Housing (Ad) Bubble

There’s lots to say about the current real estate price bubble*, but I hadn’t considered the boon to publishers. Not online anyway. I have noticed that advertising in Silicon Valley free papers is dominated by real estate for sale. The “Got Ads?” blog says that “mortgage re-financing ads comprise at least 20% of ad volume in total dollars” and guesses that at least 35% of Google’s and Yahoo’s recent quarterly profits were directly from mortgage ads. I assume that “ad volume” above refers to pay per click ad volume. I’d like to know the source of the 20% share and logic of the 35% estimate above.

Is potential loss of mortgage ad related profits priced into Google and Yahoo shares? I don’t want to bet on that.

Unfortunately promised direct real estate price hedges appear to have not launched (Robert Shiller’s Macro Markets) or have not reached the point of usefulness (HedgeStreet’s real estate price Hedgelets are still very thinly traded and only go out six months, a slight improvement over one quarter as of the beginning of this year. (Another complaint about HedgeStreet and to a lesser extent TradeSports: lack of easily linkable URLs for contracts. C’mon, it’s the web, get with the program!)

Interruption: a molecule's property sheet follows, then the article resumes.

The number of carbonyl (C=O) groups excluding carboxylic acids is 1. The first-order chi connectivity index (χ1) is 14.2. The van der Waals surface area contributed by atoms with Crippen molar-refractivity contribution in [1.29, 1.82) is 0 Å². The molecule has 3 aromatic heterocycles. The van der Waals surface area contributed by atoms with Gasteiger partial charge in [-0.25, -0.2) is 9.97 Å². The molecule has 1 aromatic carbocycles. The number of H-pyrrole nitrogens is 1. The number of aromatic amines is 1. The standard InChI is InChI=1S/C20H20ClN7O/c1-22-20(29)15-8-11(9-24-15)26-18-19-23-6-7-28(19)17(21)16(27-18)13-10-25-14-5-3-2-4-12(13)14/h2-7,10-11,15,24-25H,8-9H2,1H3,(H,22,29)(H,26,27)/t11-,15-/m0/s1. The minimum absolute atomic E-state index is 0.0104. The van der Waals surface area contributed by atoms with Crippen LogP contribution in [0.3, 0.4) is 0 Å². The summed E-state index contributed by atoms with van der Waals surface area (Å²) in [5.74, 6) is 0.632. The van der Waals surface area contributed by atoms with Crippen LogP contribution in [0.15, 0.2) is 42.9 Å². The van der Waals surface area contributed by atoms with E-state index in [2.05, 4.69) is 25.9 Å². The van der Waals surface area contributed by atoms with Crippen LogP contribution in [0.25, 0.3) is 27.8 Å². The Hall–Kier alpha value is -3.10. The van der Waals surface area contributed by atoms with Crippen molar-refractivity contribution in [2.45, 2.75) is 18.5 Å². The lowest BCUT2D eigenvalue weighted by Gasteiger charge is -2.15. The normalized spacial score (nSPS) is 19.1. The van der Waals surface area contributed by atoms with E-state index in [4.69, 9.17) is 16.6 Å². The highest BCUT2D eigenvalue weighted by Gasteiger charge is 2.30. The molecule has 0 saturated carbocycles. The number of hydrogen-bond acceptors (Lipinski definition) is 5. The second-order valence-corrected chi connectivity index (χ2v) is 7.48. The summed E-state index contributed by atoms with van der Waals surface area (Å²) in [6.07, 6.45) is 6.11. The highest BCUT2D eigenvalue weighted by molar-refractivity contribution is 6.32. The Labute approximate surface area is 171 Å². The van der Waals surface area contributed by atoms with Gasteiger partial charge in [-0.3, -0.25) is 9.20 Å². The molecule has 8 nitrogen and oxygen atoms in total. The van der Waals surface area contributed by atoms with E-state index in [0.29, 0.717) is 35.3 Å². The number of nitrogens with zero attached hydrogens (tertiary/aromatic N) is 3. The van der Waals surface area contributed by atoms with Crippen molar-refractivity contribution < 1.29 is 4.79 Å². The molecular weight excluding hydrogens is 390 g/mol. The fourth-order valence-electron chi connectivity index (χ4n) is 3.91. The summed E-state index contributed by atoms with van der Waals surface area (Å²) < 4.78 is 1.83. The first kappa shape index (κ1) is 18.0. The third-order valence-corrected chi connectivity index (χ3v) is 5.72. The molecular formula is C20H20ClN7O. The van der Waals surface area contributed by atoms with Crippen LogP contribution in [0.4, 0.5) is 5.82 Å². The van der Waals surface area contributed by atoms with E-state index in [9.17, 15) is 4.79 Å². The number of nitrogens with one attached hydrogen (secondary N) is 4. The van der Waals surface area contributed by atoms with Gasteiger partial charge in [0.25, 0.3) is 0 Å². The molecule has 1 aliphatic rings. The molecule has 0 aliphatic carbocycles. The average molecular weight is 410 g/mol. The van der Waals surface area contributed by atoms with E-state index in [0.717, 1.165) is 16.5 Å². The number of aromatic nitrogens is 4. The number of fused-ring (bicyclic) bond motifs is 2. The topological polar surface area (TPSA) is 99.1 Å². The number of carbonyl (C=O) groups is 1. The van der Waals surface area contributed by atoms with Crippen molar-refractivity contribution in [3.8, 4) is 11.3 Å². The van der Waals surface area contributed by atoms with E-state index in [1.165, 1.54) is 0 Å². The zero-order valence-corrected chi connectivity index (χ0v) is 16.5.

* I believe that we’re in a real estate bubble and that prices will decline over the next several years. However, I’ve considered housing overvalued since 2001 and stocks since 1996. Are my animal spirits a leading indicator, or just a spurious indicator?

5 Responses

  1. bw says:

    Mike! there is a great housing bubble blog out there is Ben Jones’

    like you, he is a great interview.. I hope to use it soon

  2. Ben! that’s the first link in my post.

    You give Jones faint praise indeed.

  3. […] As I’ve mentioned previously I think the real estate market is in a price bubble. I tend to have more respect for people who thought stocks had reached a permanently high plateau in 2000 (and could only rise from there) than I have for people who now think similarly about real estate. The former could at least point out a fundamental change in the economy–the internet–that one could at least imagine as a mechanism for permanently shifting returns. From the latter I’ve never heard a putative fundamental change–they weren’t building new land ten years ago, either, and there have been periods of low interest rates before. […]

  4. […] Housing (Ad) Bubble. Distressed sales still needed to be advertised. (Pointers to data on how this actually turned out would be appreciated.) […]

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